Vigilante (video game)

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Not to be confused with Vigilante 8.
Vigilante
North American arcade flyer of Vigilante.
North American arcade flyer of Vigilante.
Developer(s) Irem
Publisher(s)
Composer(s) Masato Ishizaki
Platform(s) Arcade, Amiga, Amstrad CPC, Atari ST, Sega Master System, Commodore 64, Sega Game Gear, MSX, TurboGrafx-16, ZX Spectrum, Virtual Console
Release date(s)
Genre(s) Beat'em up
Mode(s) Single-player

Vigilante (ビジランテ?) is a 1988 beat 'em up arcade game developed and published by Irem in Japan and Europe and published in North America by Data East. It is considered as a spiritual sequel to Irem's earlier Kung-Fu Master.

Description[edit]

Plot[edit]

The game takes place in downtown New York City. The game's plot involves a lone, professional martial artist who became a vigilante to fight an evil gang called the Skinheads ruled by a man known as the Giant Devil, in order to protect his "turf" and save his girlfriend Madonna, who was kidnapped by them.

Gameplay[edit]

Screenshot of Vigilante (arcade version).

Players control the titular character using punches and kicks to defeat the Skinheads in a 2D platform manner, while sometimes picking up and using a nunchaku against them. If players get hurt while holding nunchukus, they become unarmed. There are five stages in order of appearance: a street, a junkyard, the Brooklyn Bridge, a back street scene and on top of a building that is under construction. Skinheads with mohawk or spike hairdo attack the vigilante with knives, chains, motorbikes, rifles and other kinds of weapons. They will also cling to him if he stands too close to them.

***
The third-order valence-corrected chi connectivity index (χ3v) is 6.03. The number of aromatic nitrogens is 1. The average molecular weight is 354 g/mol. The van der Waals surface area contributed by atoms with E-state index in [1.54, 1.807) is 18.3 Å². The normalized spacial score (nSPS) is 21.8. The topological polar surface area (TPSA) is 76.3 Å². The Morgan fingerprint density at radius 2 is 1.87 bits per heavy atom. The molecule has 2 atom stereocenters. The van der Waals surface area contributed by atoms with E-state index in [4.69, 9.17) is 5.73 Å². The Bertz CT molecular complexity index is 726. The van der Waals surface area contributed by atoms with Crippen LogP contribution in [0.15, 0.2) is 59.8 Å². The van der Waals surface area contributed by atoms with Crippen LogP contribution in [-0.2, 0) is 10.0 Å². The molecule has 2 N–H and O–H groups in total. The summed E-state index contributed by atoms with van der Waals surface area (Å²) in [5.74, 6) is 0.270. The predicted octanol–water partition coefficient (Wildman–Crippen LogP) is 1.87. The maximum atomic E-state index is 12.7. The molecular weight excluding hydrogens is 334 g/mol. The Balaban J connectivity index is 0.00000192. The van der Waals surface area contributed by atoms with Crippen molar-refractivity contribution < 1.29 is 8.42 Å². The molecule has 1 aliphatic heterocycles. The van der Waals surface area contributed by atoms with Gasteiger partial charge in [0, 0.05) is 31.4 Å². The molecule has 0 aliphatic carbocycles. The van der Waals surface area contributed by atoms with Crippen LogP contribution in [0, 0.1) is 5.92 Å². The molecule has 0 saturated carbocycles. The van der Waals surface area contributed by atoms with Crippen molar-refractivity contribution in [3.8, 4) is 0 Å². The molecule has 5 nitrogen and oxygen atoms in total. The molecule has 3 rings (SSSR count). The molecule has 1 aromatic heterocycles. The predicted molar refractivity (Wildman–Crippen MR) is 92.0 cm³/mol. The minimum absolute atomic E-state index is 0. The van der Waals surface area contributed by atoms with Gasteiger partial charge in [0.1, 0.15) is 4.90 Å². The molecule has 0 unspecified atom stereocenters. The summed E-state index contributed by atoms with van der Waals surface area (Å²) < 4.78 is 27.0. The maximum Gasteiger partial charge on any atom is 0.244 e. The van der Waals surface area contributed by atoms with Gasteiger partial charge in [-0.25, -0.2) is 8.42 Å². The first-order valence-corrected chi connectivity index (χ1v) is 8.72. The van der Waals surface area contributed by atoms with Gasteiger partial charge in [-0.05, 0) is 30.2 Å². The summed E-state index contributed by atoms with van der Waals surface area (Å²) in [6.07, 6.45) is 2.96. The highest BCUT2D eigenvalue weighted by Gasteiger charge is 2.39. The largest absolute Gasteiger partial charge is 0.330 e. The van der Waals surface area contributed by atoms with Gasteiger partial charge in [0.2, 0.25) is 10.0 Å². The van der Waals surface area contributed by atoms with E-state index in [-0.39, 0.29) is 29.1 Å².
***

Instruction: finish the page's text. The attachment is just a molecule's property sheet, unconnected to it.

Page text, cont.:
Ports and related releases[edit]

The arcade game was later ported to several different home computers and consoles. The Sega Master System version was ported and published exclusively in North America and Europe by Sega, and is one of several Sega Master System games to include an FM sound switch for enhanced music quality. In the Sega Master System version, Madonna was renamed "Maria" and the Skinheads were called the "Rogues". The ones for Commodore 64, ZX Spectrum, Atari ST, Amiga and the Amstrad CPC were reprogrammed by Emerald Software and published by U.S. Gold mostly in Europe. The MSX version was ported and published by Korean company Clover.[1] The TurboGrafx-16 version was ported and published in Japan on January 14, 1989 by Irem and published in North America by NEC the same year. This port matches the arcade more than other ports. The TurboGrafx-16 version was later re-released by Irem globally for Nintendo's Virtual Console for the Wii in North America on February 5, 2007, in Japan on February 6, 2007, in Europe on February 9, 2007, and in Australia on July 6, 2007, but was delisted on March 30, 2012 (on March 31 in Europe). It returned in September 2013.

References[edit]

  1. ^ Clover at Generation MSX - Software Database. Date retrieved October 31, 2009.

External links[edit]

Arcade version
Home versions